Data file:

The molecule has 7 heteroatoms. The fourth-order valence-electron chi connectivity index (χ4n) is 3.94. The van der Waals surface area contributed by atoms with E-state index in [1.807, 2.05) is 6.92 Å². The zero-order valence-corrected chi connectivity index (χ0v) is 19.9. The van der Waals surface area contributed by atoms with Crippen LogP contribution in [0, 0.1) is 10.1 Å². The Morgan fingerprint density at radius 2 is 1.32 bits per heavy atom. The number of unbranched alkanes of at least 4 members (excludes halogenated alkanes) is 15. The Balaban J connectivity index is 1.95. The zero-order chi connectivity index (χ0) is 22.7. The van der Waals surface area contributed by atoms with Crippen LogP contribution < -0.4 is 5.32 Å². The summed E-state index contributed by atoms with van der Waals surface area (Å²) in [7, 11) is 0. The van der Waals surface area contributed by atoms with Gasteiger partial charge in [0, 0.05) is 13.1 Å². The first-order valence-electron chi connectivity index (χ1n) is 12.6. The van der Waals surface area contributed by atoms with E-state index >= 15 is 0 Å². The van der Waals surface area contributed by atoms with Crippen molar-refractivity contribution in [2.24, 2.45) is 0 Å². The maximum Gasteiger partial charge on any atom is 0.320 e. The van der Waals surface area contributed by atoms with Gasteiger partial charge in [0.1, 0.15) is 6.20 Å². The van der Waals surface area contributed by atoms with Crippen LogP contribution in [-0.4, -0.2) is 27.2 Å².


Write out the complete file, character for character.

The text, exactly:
The molecule has 7 heteroatoms. The fourth-order valence-electron chi connectivity index (χ4n) is 3.94. The van der Waals surface area contributed by atoms with E-state index in [1.807, 2.05) is 6.92 Å². The zero-order valence-corrected chi connectivity index (χ0v) is 19.9. The van der Waals surface area contributed by atoms with Crippen LogP contribution in [0, 0.1) is 10.1 Å². The Morgan fingerprint density at radius 2 is 1.32 bits per heavy atom. The number of unbranched alkanes of at least 4 members (excludes halogenated alkanes) is 15. The Balaban J connectivity index is 1.95. The zero-order chi connectivity index (χ0) is 22.7. The van der Waals surface area contributed by atoms with Crippen LogP contribution < -0.4 is 5.32 Å². The summed E-state index contributed by atoms with van der Waals surface area (Å²) in [7, 11) is 0. The van der Waals surface area contributed by atoms with Gasteiger partial charge in [0, 0.05) is 13.1 Å². The first-order valence-electron chi connectivity index (χ1n) is 12.6. The van der Waals surface area contributed by atoms with E-state index >= 15 is 0 Å². The van der Waals surface area contributed by atoms with Crippen molar-refractivity contribution in [2.24, 2.45) is 0 Å². The maximum Gasteiger partial charge on any atom is 0.320 e. The van der Waals surface area contributed by atoms with Gasteiger partial charge in [0.1, 0.15) is 6.20 Å². The van der Waals surface area contributed by atoms with Crippen LogP contribution in [-0.4, -0.2) is 27.2 Å².